GRE ARGUMENT 199

TOPIC: ARGUMENT199 - There is a general idea that waiters and waitresses are more likely to receive larger gratuities from large groups of people. A recent research study suggests this is not true. The researchers examined the relationship between the size of tips in restaurants and the number of meals charged on the bill. They found that, while most tips were around 15 percent, the minimum percentage considered appropriate, people dining alone tipped consistently more (19 percent) and those dining in groups of four or more tipped considerably less (13 percent) than this 15 percent standard. These results strongly suggest that people dining in a group are less likely to feel personally responsible for leaving an adequate or generous tip.

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The author, in this material, draws the conclusion that people dining in a large group leave less tips than the people dining along, which show the people who dining in a group are less likely to feel personally responsible for leaving a generous tip. The argument is problematic in several aspects, thus render the argument unconvincing as it stands.

First of all, the author present absolutely no evidence that the people who dinging in groups of four or more are representative to all the people who dining in group, it is possible the people dining in smaller group of two or?three?tipped more than the people dining alone in term of the percentage of tips to number of meals charged. Thus the further conclusion the people dining in a group feel less responsible for leaving an adequate or generous tip is unpersuasive.

In addition, even if I were to concede that the people who dining in groups of four or more can represent all the people who dining in groups, the author fails to provide the numbers of the tips received from the people who eat along and the people dinging in group. The relationship between the size of tip in restaurants and the number of meals charged on the bill is not sufficient to show which tip is more generous. Perhaps, the people dining in groups spend far more than the people dinging along, thus they offer far more tips accordingly, though the percentage 13 percent is lower than percentage of tips the people dining along offered ,19 percent. Therefore, the author’s argument is weak when he merely considering these percentage.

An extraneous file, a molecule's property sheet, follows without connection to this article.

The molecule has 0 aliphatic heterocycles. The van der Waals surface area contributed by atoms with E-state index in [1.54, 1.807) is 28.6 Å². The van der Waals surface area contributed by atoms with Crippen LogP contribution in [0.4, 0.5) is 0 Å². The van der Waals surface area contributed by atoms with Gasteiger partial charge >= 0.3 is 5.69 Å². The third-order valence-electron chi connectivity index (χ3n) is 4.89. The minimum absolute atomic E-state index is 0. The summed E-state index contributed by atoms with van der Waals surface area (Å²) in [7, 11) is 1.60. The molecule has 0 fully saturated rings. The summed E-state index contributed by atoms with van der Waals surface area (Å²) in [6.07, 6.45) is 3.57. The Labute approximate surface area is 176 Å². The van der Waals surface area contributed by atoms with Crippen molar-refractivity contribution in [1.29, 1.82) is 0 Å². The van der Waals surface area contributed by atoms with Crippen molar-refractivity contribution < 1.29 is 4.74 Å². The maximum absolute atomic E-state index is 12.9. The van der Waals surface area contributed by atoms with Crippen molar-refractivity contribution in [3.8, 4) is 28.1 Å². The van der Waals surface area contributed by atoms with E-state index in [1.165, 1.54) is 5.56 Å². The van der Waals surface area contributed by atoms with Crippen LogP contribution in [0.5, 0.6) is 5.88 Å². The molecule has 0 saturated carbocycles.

Finally, even the author provide evidence that all the people dining alone are likely to give more tip than those who dinging in a group, it is insufficient to prove that the former feel more responsible for leaving an adequate or generous tip. There are perhaps some factors–rather?responsibility–contribute to their behavior. First, it is highly possible, they have bigger change. Generally, people who dining alone spend less than those dining in groups. The changes, which usually serve as tips, are bigger accordingly. Second, the reason lies in the service of waiter or waitress. They might provide better service for the people dining along while their service not satisfied the people in groups. The number of tips is just a way the customers express their dissatisfaction.?

In sum, to convince me that the people dining in a group are less likely to feel personally responsible for leaving an adequate or generous tip, the author need provide evidence the behavior of people dinging in groups of four or more?are representative to all the people dining in groups. And the author need to clearly present evidence the people dining along offer more tips in terms of number of tips. To better assess the argument, I need the evidence that the number of tips can reflect the responsibility

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One Response to GRE ARGUMENT 199

  1. Rajendra 2015年6月10日 at 上午8:37 #

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